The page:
Federal Deficit and Markets
David R. Kotok, Chairman
Cumberland Advisors, May 5, 2013
Jim Bianco noted an interesting development in his May 1, 2013, chart pack. He observed that in the second quarter of this year the US Treasury was paying down debt for the first time since 2006.
We started to think about that and what the implications might be for Treasury bond pricing in the present market environment. We have not seen this type of Treasury paydown since 2Q 2009.
We still have the Federal Reserve (Fed) spending $85 billion a month to purchase Treasuries and federally backed mortgage paper. That differentiates the present period from 2009 and earlier eras. Part of that purchase is to replace maturities that roll off. A second part is newly printed money in the form of QE applied toward absorption of federally guaranteed bonds and notes.
Meanwhile, we are now in a quarter in which the US Treasury is decreasing its outstanding debt. So, if you include the Fed with the Treasury as combined arms of the federal government, the federal debt in the hands of the public will actually shrink this quarter.
Remember that the Fed, along with other major central banks, was on the sidelines the last time we had any period of paydowns. We wonder whether this development marks a regime change, a paradigm shift that helps explain why Treasury yields in the intermediate term (10-year note) are so low. Do the paydowns add to the downward momentum of yields?
Let’s go a step farther. Bianco points to Treasury officials’ projections for borrowing in 3Q 2013. They estimate that borrowing at $223 billion. That number is much lower than its counterpart in any of the years since the financial crisis triggered the new Fed QE policy. If we assume that the Fed continues its present $85 billion a month QE policy in 3Q, we can argue that the combined actions of the Fed and the Treasury will mean no net impact on the publicly held Treasury supply. Half a year will go by without any net new Treasury debt being placed in the market.
New debt issuance since the financial crisis has been lower than in prior comparative periods. In the combined third-quarter projection and second-quarter realization, we see, as a result of declining net issuance of federal debt with market pressures reduced by hundreds of billions of dollars. At the same time, Fannie Mae and Freddie Mac are still embroiled in their restructuring debate, and their issuance, too, is much less robust than it was prior to the financial crisis.
Where are we going with this thought? Well, it appears that, while the Fed continues to absorb new issuance of federally backed securities, the amount of new issuance is declining on a net basis. That helps explain lower interest rates. Simply put, the price goes up when you have less of something produced and more of it purchased. When it comes to bonds, that means that yields go down.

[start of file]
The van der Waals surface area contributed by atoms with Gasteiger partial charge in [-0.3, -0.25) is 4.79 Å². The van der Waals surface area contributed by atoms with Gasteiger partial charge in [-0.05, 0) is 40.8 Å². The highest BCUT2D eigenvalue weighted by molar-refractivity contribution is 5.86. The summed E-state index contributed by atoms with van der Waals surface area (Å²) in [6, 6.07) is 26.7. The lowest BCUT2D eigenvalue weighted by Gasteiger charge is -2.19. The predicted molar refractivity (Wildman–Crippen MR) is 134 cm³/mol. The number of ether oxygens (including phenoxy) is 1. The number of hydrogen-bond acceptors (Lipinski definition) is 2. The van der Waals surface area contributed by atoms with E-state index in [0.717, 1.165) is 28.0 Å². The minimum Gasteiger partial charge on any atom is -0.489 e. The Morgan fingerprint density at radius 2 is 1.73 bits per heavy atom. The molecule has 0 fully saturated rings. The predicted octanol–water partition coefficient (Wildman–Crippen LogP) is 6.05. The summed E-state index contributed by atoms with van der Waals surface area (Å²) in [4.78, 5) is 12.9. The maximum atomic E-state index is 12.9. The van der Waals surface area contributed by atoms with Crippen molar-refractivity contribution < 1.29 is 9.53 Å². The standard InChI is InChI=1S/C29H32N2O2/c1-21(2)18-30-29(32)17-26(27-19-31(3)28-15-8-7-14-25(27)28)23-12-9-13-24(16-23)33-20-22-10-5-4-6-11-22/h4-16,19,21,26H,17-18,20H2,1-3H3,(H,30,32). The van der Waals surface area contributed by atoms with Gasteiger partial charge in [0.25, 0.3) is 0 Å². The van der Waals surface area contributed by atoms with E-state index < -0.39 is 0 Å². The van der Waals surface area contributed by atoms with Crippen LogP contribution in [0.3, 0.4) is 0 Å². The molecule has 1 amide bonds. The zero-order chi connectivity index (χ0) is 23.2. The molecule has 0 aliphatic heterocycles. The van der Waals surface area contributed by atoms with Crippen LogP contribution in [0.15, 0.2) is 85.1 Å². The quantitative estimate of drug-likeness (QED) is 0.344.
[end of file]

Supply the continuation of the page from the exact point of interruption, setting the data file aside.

We note the same activity underway in the rest of the developed world. We see it in the Eurozone, where it is increasing. We see it in Japan in the form of a policy change of monumental proportions. We also see it in the UK and in other G20 countries.
All this leads us to the following place. As long as these central banks continue with QE and their short-term interest rates are held near zero, the likelihood of decreasing interest rates is much higher than market expectations may reveal. And the likelihood of abruptly rising interest rates is further reduced as long as the central banks collectively are involved in quantitative easing.
The outlook is for at least another year or two at the current momentum. No central banks are involved in cessation of easing and extraction of excess reserves they have created. Most are still expanding. Discussions of “tapering” are commencing. Tapering means slowing the pace of expansion of reserves. Once tapering is underway, there has to be stabilization and then a gradual period of reduction. The studies we have seen indicate that this process will take many years.
No central bank wants to shock the economy the way the Fed did in the late 1930s, with its too-soon response. Chairman Bernanke, Vice Chairman Yellen, and their colleagues in the Fed’s governance structure are very familiar with Fed history and the mistake made in the 1930s. They have written about it and referred to it.
That experience suggests that they will err in the direction of waiting too long before removing QE or tapering the existing process. They will not be symmetrical in the decision-making process between too soon and too late: too late wins this argument. For investors, that means a prolonged period of very low interest rates, which are bullish for asset classes of nearly all types.
Cumberland’s accounts remain fully invested in US stocks. Our international accounts are fully deployed. Our bond accounts continue to hold longer-duration instruments. We are gradually introducing and developing interest-rate hedging structures in preparation for an eventual rise in interest rates.
In a coming essay, my colleague, Bob Eisenbeis, will discuss what this means for collateral scarcity.
David R. Kotok, Chairman and Chief Investment Officer, Cumberland Advisors.